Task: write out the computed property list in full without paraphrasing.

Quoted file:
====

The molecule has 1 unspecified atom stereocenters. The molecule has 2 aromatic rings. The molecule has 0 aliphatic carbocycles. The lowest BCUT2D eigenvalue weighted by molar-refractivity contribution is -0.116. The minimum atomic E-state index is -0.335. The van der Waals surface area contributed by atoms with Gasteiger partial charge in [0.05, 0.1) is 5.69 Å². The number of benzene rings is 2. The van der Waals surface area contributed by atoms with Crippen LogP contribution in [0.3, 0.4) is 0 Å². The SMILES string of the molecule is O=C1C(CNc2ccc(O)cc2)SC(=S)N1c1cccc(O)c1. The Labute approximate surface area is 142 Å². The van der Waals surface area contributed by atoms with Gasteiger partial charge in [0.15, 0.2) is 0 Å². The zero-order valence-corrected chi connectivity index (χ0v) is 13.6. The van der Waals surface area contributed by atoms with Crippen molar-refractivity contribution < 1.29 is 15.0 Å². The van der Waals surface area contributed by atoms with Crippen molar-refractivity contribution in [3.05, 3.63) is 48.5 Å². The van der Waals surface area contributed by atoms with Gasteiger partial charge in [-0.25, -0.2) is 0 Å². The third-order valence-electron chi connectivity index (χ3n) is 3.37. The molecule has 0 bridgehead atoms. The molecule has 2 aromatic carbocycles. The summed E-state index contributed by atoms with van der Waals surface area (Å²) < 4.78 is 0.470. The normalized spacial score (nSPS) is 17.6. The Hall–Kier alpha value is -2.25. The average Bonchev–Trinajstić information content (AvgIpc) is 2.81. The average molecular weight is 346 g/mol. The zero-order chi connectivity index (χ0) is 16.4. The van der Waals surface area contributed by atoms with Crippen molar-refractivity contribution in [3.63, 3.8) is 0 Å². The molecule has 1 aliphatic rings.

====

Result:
The molecule has 1 unspecified atom stereocenters. The molecule has 2 aromatic rings. The molecule has 0 aliphatic carbocycles. The lowest BCUT2D eigenvalue weighted by molar-refractivity contribution is -0.116. The minimum atomic E-state index is -0.335. The van der Waals surface area contributed by atoms with Gasteiger partial charge in [0.05, 0.1) is 5.69 Å². The number of benzene rings is 2. The van der Waals surface area contributed by atoms with Crippen LogP contribution in [0.3, 0.4) is 0 Å². The SMILES string of the molecule is O=C1C(CNc2ccc(O)cc2)SC(=S)N1c1cccc(O)c1. The Labute approximate surface area is 142 Å². The van der Waals surface area contributed by atoms with Gasteiger partial charge in [0.15, 0.2) is 0 Å². The zero-order valence-corrected chi connectivity index (χ0v) is 13.6. The van der Waals surface area contributed by atoms with Crippen molar-refractivity contribution < 1.29 is 15.0 Å². The van der Waals surface area contributed by atoms with Crippen molar-refractivity contribution in [3.05, 3.63) is 48.5 Å². The van der Waals surface area contributed by atoms with Gasteiger partial charge in [-0.25, -0.2) is 0 Å². The third-order valence-electron chi connectivity index (χ3n) is 3.37. The molecule has 0 bridgehead atoms. The molecule has 2 aromatic carbocycles. The summed E-state index contributed by atoms with van der Waals surface area (Å²) < 4.78 is 0.470. The normalized spacial score (nSPS) is 17.6. The Hall–Kier alpha value is -2.25. The average Bonchev–Trinajstić information content (AvgIpc) is 2.81. The average molecular weight is 346 g/mol. The zero-order chi connectivity index (χ0) is 16.4. The van der Waals surface area contributed by atoms with Crippen molar-refractivity contribution in [3.63, 3.8) is 0 Å². The molecule has 1 aliphatic rings.